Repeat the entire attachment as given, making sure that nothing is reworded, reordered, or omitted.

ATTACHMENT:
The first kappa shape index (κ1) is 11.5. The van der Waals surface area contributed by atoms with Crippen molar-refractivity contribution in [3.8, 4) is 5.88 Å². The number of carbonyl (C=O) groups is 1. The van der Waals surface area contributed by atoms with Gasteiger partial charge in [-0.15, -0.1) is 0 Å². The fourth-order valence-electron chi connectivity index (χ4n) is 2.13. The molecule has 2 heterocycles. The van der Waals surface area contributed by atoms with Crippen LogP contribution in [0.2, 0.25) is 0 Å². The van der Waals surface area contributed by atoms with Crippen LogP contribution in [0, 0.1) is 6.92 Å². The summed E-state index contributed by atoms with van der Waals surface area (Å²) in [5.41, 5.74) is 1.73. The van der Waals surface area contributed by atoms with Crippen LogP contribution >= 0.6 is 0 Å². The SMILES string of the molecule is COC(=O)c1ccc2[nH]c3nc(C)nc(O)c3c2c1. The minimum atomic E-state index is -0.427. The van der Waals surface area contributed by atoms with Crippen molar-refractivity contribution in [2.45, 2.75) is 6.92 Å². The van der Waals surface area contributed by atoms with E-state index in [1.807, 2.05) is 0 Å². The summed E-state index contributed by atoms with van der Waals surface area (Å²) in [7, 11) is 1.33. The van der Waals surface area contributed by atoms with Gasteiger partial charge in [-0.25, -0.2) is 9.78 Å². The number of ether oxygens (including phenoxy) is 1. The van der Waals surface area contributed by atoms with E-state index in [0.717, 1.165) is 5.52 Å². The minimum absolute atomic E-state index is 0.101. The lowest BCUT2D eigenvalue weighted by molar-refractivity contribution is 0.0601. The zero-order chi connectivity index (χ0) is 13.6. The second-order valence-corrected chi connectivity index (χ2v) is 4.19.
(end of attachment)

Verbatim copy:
The first kappa shape index (κ1) is 11.5. The van der Waals surface area contributed by atoms with Crippen molar-refractivity contribution in [3.8, 4) is 5.88 Å². The number of carbonyl (C=O) groups is 1. The van der Waals surface area contributed by atoms with Gasteiger partial charge in [-0.15, -0.1) is 0 Å². The fourth-order valence-electron chi connectivity index (χ4n) is 2.13. The molecule has 2 heterocycles. The van der Waals surface area contributed by atoms with Crippen LogP contribution in [0.2, 0.25) is 0 Å². The van der Waals surface area contributed by atoms with Crippen LogP contribution in [0, 0.1) is 6.92 Å². The summed E-state index contributed by atoms with van der Waals surface area (Å²) in [5.41, 5.74) is 1.73. The van der Waals surface area contributed by atoms with Crippen LogP contribution >= 0.6 is 0 Å². The SMILES string of the molecule is COC(=O)c1ccc2[nH]c3nc(C)nc(O)c3c2c1. The minimum atomic E-state index is -0.427. The van der Waals surface area contributed by atoms with Crippen molar-refractivity contribution in [2.45, 2.75) is 6.92 Å². The van der Waals surface area contributed by atoms with E-state index in [1.807, 2.05) is 0 Å². The summed E-state index contributed by atoms with van der Waals surface area (Å²) in [7, 11) is 1.33. The van der Waals surface area contributed by atoms with Gasteiger partial charge in [-0.25, -0.2) is 9.78 Å². The number of ether oxygens (including phenoxy) is 1. The van der Waals surface area contributed by atoms with E-state index in [0.717, 1.165) is 5.52 Å². The minimum absolute atomic E-state index is 0.101. The lowest BCUT2D eigenvalue weighted by molar-refractivity contribution is 0.0601. The zero-order chi connectivity index (χ0) is 13.6. The second-order valence-corrected chi connectivity index (χ2v) is 4.19.